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We hope we’ve convinced you that logging your scans is important! But the question remains, what is the best way to do so? Image capture for a handful of EM residents is fairly straightforward – but what about 400 medical students!? How does USask do it? That’s part 2 – stay tuned!

MacKenzie Russell & Wayne Choi

Peer Reviewed by Paul Olszynski


1.     Blehar DJ, Barton B, Gaspari RJ. Learning curves in emergency ultrasound education. Academic Emergency Medicine. 2015 May;22(5):574-82.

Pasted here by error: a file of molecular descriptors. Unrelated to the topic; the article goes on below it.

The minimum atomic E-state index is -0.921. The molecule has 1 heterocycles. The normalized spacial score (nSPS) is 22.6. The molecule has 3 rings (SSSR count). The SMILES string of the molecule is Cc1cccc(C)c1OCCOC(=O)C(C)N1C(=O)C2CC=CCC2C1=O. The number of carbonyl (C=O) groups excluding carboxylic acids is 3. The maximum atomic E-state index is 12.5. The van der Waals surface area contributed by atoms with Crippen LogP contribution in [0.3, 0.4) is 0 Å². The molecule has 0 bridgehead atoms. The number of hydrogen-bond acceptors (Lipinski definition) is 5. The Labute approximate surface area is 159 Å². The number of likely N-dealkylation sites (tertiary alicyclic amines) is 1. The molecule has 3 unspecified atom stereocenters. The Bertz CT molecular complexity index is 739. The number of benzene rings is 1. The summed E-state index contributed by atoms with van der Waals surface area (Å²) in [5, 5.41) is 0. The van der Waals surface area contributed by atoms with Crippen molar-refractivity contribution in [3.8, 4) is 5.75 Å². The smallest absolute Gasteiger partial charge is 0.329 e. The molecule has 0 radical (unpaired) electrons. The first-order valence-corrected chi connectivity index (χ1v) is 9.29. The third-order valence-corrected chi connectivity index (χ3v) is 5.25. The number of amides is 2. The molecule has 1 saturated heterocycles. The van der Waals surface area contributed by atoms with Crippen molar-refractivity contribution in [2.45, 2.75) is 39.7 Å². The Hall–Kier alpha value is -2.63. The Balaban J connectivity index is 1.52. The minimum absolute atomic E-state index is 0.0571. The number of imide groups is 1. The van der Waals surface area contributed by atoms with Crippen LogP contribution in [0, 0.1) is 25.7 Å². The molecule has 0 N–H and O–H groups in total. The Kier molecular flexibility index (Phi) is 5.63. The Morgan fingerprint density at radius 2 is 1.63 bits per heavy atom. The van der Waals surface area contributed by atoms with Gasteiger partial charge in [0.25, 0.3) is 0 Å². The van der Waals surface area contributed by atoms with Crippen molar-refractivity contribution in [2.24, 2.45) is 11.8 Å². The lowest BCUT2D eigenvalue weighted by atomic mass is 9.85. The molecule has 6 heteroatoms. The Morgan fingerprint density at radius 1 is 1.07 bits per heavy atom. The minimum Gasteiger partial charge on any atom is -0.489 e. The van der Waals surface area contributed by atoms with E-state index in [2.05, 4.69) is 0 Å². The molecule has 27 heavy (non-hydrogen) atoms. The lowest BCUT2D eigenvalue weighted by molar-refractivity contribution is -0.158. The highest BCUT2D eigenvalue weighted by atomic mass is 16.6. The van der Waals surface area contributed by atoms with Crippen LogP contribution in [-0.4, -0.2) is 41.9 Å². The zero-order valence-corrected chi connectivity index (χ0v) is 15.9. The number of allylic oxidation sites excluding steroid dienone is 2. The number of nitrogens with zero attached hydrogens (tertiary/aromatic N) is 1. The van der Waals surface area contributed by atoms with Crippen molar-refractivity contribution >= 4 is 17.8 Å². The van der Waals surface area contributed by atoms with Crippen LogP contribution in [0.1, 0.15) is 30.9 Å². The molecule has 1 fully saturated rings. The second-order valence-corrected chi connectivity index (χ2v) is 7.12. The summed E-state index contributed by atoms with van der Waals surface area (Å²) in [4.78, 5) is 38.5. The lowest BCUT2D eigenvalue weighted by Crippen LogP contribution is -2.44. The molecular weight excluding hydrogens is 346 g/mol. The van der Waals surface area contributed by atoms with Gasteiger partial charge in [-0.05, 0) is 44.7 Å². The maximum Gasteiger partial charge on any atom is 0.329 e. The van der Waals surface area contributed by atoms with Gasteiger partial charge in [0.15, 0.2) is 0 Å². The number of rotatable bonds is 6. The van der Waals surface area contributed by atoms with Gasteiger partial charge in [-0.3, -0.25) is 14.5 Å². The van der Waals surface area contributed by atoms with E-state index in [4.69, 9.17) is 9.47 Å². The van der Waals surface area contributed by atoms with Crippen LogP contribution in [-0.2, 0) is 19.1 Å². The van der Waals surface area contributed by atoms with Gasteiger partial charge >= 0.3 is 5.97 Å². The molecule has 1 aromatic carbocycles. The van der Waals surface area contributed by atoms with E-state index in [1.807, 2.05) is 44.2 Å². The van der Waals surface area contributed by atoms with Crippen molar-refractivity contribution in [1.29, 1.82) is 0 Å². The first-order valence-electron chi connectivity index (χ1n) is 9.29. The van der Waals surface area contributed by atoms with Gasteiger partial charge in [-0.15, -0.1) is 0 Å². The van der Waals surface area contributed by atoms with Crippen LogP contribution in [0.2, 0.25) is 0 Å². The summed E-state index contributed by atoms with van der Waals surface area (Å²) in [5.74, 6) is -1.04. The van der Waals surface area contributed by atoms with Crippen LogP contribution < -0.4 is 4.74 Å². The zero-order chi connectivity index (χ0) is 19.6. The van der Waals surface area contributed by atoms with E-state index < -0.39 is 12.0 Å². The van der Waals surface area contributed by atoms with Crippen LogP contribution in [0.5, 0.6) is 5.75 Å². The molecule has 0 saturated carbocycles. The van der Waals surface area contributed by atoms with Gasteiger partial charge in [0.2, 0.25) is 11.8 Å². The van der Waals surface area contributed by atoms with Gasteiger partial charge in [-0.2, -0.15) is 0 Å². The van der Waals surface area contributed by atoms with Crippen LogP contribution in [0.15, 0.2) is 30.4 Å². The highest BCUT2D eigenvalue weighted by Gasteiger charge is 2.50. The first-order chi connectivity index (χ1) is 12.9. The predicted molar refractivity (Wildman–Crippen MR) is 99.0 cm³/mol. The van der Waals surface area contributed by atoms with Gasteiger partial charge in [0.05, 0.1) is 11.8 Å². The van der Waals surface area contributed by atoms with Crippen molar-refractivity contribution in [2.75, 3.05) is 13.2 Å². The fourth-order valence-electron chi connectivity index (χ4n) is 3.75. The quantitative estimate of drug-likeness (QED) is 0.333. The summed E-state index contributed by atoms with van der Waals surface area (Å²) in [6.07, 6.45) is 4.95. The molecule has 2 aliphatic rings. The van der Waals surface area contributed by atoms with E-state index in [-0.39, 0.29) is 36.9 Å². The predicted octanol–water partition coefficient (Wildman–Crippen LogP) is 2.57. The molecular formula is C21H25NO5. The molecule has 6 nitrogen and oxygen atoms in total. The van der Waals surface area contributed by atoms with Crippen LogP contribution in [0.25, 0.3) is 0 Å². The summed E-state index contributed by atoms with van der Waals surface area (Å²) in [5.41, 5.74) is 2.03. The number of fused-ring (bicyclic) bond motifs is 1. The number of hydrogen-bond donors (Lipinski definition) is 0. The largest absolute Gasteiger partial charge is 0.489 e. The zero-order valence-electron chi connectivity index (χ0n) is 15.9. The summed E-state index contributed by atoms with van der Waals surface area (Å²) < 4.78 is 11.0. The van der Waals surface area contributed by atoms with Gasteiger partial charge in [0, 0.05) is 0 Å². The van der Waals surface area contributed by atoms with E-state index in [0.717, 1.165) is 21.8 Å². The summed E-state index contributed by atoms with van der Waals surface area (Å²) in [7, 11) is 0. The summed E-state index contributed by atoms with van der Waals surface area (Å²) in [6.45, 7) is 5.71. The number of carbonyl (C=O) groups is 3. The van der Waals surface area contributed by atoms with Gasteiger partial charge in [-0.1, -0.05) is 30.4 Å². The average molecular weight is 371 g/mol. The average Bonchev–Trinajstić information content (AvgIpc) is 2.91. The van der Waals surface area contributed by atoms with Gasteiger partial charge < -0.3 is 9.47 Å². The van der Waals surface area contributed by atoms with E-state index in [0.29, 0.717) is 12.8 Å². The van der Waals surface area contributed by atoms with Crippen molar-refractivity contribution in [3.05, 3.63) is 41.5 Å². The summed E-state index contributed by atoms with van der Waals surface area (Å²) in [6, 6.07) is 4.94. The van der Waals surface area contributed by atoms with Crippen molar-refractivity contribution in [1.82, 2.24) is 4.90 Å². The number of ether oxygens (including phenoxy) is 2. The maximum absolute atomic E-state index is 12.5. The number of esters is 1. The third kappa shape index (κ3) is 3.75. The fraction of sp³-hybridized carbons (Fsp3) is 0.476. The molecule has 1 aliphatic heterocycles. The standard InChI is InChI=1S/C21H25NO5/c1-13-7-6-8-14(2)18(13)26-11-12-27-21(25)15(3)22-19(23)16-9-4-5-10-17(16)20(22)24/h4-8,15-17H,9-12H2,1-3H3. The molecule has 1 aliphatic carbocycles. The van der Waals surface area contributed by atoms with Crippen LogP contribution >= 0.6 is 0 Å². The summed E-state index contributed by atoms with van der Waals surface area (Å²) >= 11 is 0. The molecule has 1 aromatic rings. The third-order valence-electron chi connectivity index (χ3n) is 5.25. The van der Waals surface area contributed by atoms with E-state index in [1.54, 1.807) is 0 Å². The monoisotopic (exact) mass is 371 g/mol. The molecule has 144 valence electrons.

2.     Anders Ericsson K. Deliberate practice and acquisition of expert performance: a general overview. Academic emergency medicine. 2008 Nov;15(11):988-94.

3.     Duanmu Y, Henwood PC, Takhar SS, Chan W, Rempell JS, Liteplo AS, Koskenoja V, Noble VE, Kimberly HH. Correlation of OSCE performance and point-of-care ultrasound scan numbers among a cohort of emergency medicine residents. The Ultrasound Journal. 2019 Dec;11(1):3.